Thursday, May 23, 2024

What does Meta AI do? The latest upgrade creates images as you type and more.

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All the big tech companies are trying to best each other with the ‘Hey, look what our AI can do now’ updates, and today, Facebook parent company Meta rolled out its latest upgrade in a version called Llama 3

Unlike previous Llama releases, Llama 3 has its dedicated website (meta.ai), where you can use the tool for free. It’s a riff on the ChatGPT formula — no charge, go and talk to it and see what it can do for you. The catch, of course, is that you log into it with a Facebook account. 

“Big day here. We’re releasing the new version of Meta AI, our assistant, that you can ask any question across our apps and our glasses,” Meta Platform CEO Mark Zuckerberg said in a statement sent to USA Today. “We built it into the search box right at the top of WhatsApp, Instagram, Facebook, and Messenger, so anytime you have a question, you can just ask it right there. We’re also releasing a bunch of unique creation features. Meta AI now creates animations and creates high-quality images so fast that it generates and updates images for you in real-time as you’re typing.” 

Some of my friends already see the “Ask Meta AI anything prompt” at the top of their search feeds, but it hasn’t shown up in any of mine yet. Meta upgrades typically roll out in this way, though; some people get them right away, while others have to wait a bit.  

Will it change your life in any way? Absolutely not. Do you care about it? Maybe. Let’s dive in. 

What does Meta AI do?

The most interesting thing I’ve seen it do so far is generate realistic-looking animated characters and images that update while you’re still typing in the prompts. 

Just type what you want to see, and the image begins to generate as you type. Here’s an example: You want to see a curly-haired girl flying a dragonfly? Type “curly girl,” and it’s there. As you can see in the example above, the image continues to adapt to fit your narrative as you’re typing. The only limitation is your imagination. It’s like you can choose your own adventure but with no scary consequences. 

What’s really cool about real-time image generation is that it doesn’t wait for the entire prompt to be written. Instead, it starts to “see” each object as you write about it and adjusts the final image in real-time. This requires powerful hardware and software, which is fascinating to watch in action.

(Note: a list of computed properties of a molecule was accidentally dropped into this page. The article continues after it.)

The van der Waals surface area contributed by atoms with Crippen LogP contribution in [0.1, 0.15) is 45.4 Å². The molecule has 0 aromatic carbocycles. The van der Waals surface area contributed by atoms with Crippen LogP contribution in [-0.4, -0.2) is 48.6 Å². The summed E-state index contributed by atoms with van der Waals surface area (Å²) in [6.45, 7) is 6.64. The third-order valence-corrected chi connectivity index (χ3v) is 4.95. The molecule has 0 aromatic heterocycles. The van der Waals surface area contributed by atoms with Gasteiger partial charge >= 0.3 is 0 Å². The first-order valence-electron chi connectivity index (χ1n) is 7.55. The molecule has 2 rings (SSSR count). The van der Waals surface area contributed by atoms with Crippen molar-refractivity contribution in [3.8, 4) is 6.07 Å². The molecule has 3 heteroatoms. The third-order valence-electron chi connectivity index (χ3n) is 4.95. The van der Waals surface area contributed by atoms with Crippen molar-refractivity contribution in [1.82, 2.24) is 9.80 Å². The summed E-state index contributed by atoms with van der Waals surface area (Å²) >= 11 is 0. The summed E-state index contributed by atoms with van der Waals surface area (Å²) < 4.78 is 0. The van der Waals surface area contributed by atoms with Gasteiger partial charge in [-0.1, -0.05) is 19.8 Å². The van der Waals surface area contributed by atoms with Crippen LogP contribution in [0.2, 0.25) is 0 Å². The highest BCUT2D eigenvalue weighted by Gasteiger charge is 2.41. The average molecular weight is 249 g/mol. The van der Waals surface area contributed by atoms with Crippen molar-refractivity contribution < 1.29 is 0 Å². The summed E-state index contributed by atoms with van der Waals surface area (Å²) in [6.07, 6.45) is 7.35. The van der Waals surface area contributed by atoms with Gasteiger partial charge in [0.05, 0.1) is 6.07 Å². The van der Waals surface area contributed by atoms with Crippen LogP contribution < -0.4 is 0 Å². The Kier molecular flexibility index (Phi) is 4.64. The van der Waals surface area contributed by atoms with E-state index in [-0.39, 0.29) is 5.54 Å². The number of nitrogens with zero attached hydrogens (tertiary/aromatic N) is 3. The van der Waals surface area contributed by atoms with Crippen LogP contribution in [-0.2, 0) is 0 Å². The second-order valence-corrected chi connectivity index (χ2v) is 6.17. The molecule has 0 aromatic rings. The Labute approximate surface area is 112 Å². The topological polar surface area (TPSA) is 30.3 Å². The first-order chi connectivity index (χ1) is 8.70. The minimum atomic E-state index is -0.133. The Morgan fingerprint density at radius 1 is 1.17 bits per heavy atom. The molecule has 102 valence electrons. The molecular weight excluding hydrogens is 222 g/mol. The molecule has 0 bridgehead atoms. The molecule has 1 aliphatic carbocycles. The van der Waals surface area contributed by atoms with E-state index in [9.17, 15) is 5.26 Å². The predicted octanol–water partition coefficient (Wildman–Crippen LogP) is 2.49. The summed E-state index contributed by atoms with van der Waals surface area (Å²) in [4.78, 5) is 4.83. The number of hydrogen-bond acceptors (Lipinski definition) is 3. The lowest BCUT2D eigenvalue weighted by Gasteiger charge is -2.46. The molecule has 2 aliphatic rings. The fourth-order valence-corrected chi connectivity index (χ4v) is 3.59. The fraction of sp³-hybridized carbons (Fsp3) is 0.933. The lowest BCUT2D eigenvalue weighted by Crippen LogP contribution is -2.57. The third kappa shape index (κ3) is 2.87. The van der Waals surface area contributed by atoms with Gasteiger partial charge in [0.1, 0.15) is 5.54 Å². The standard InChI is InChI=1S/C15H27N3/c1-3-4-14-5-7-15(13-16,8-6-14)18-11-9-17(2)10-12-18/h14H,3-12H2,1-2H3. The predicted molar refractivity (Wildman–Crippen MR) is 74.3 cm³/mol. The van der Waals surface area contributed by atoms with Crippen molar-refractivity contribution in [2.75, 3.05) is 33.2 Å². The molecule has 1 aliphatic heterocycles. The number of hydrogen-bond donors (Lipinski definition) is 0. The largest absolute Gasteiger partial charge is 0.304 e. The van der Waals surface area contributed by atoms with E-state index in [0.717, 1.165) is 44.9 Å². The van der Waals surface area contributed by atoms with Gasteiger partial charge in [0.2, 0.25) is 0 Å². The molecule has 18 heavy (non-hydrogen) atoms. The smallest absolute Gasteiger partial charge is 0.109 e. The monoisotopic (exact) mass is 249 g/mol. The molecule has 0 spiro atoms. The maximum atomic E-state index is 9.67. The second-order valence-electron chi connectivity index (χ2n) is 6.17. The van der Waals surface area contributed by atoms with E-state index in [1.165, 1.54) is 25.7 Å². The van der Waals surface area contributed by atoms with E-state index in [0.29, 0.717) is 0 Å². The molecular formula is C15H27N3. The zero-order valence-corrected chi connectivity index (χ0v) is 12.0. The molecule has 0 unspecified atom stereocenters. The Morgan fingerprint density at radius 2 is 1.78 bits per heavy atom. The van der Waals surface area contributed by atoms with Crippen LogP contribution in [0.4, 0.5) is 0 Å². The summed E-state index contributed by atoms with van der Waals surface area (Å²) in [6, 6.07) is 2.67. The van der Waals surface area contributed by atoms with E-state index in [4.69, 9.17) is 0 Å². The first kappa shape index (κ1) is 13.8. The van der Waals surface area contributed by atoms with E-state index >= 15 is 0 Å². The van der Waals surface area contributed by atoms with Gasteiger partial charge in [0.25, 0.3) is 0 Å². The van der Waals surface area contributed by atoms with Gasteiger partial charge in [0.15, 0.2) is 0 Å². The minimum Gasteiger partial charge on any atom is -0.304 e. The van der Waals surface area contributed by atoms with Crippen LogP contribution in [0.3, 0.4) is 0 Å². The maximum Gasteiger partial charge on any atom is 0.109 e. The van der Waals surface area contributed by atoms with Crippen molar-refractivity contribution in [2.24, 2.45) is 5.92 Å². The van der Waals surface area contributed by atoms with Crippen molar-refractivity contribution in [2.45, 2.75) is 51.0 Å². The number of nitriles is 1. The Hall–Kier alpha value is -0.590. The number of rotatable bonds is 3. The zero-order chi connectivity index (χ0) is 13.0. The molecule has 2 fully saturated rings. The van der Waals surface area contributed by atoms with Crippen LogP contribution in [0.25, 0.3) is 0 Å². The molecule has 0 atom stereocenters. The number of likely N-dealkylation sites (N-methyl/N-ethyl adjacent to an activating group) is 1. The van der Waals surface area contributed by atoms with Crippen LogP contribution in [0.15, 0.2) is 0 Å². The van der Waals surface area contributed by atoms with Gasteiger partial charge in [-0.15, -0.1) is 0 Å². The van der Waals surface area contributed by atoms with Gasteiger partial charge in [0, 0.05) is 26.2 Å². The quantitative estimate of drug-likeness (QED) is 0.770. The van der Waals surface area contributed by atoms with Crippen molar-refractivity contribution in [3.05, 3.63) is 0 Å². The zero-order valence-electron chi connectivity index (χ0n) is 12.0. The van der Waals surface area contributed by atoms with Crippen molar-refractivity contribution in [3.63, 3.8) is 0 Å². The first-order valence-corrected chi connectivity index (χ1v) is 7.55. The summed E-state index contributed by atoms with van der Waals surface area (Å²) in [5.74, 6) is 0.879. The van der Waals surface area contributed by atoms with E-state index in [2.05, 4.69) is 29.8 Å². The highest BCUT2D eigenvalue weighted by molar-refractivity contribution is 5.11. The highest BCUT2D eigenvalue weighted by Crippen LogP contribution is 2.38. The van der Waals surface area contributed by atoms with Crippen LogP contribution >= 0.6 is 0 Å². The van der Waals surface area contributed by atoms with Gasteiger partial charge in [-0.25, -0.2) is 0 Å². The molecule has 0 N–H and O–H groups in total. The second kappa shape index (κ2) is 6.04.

What could possibly go wrong? 

It’s a great time waster and obviously a very powerful tool. We’ll have to see if Meta’s lewd content filters are up to snuff, however, as that’s a problem that plagued similar tools from Microsoft, Midjourney, and all the rest. 

Regarding guardrails, most high-profile AI image generators from Microsoft and others have blacklisted keywords that allow them to generate images of famous people like movie stars and high-profile politicians. The data sets these models use typically don’t include “normal people,” so typing your friend’s name into the AI isn’t going to produce anything that looks like them. 

There are always ways around these guardrails, though. Devoted users will likely figure out how to get certain celebrities to appear in images or even create NSFW (not safe for work) content using the system, which is something all the other AI image generators have been fighting against since day one. 

Meta AI for searching and winning arguments with friends

What about generating fake images that people think are real, like of politicians during the upcoming elections? I’m going to get back to that in a second, but first, here are a few other things the company says the new Meta AI can do: 

  • Act as a personal assistant. “We believe Meta AI is now the most intelligent AI assistant you can use for free—and it’s available in more countries across our apps to help you plan dinner based on what’s in your fridge, study for your test, and so much more,” the company wrote in a statement. I see this as the way to win arguments with people on the apps and in real life. 
  • Enable more powerful search. You can now use Meta AI “in feed, chats, search and more across our apps to get things done and access real-time information, without leaving the app you’re using” the company says. 
  • Create faster and more tailored images. “You can create album artwork for your band, decor inspiration for your apartment, animated custom GIFs, and more.”

During a video call demonstration earlier this week, a Facebook spokesperson said he expects people to use Meta AI “for fun and to be more social.”